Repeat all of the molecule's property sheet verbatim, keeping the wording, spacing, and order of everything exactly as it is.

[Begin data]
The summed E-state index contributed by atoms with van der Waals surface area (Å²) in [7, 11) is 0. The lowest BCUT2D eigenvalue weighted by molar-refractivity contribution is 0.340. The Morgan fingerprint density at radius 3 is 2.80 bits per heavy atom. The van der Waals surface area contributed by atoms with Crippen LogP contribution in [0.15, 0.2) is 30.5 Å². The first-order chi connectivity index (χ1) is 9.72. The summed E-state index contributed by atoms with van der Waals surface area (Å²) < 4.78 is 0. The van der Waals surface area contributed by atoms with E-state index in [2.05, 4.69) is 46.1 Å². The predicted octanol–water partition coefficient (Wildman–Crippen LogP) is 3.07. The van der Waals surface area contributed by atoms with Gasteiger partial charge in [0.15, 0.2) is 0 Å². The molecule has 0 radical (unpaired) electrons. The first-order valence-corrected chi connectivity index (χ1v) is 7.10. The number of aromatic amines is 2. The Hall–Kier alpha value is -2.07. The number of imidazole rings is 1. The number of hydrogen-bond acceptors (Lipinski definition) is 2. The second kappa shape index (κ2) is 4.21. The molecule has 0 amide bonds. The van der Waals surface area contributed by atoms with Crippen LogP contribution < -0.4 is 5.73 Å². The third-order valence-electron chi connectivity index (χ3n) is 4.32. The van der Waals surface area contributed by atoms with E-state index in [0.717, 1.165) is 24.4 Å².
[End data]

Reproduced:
The summed E-state index contributed by atoms with van der Waals surface area (Å²) in [7, 11) is 0. The lowest BCUT2D eigenvalue weighted by molar-refractivity contribution is 0.340. The Morgan fingerprint density at radius 3 is 2.80 bits per heavy atom. The van der Waals surface area contributed by atoms with Crippen LogP contribution in [0.15, 0.2) is 30.5 Å². The first-order chi connectivity index (χ1) is 9.72. The summed E-state index contributed by atoms with van der Waals surface area (Å²) < 4.78 is 0. The van der Waals surface area contributed by atoms with E-state index in [2.05, 4.69) is 46.1 Å². The predicted octanol–water partition coefficient (Wildman–Crippen LogP) is 3.07. The van der Waals surface area contributed by atoms with Gasteiger partial charge in [0.15, 0.2) is 0 Å². The molecule has 0 radical (unpaired) electrons. The first-order valence-corrected chi connectivity index (χ1v) is 7.10. The number of aromatic amines is 2. The Hall–Kier alpha value is -2.07. The number of imidazole rings is 1. The number of hydrogen-bond acceptors (Lipinski definition) is 2. The second kappa shape index (κ2) is 4.21. The molecule has 0 amide bonds. The van der Waals surface area contributed by atoms with Crippen LogP contribution < -0.4 is 5.73 Å². The third-order valence-electron chi connectivity index (χ3n) is 4.32. The van der Waals surface area contributed by atoms with E-state index in [0.717, 1.165) is 24.4 Å².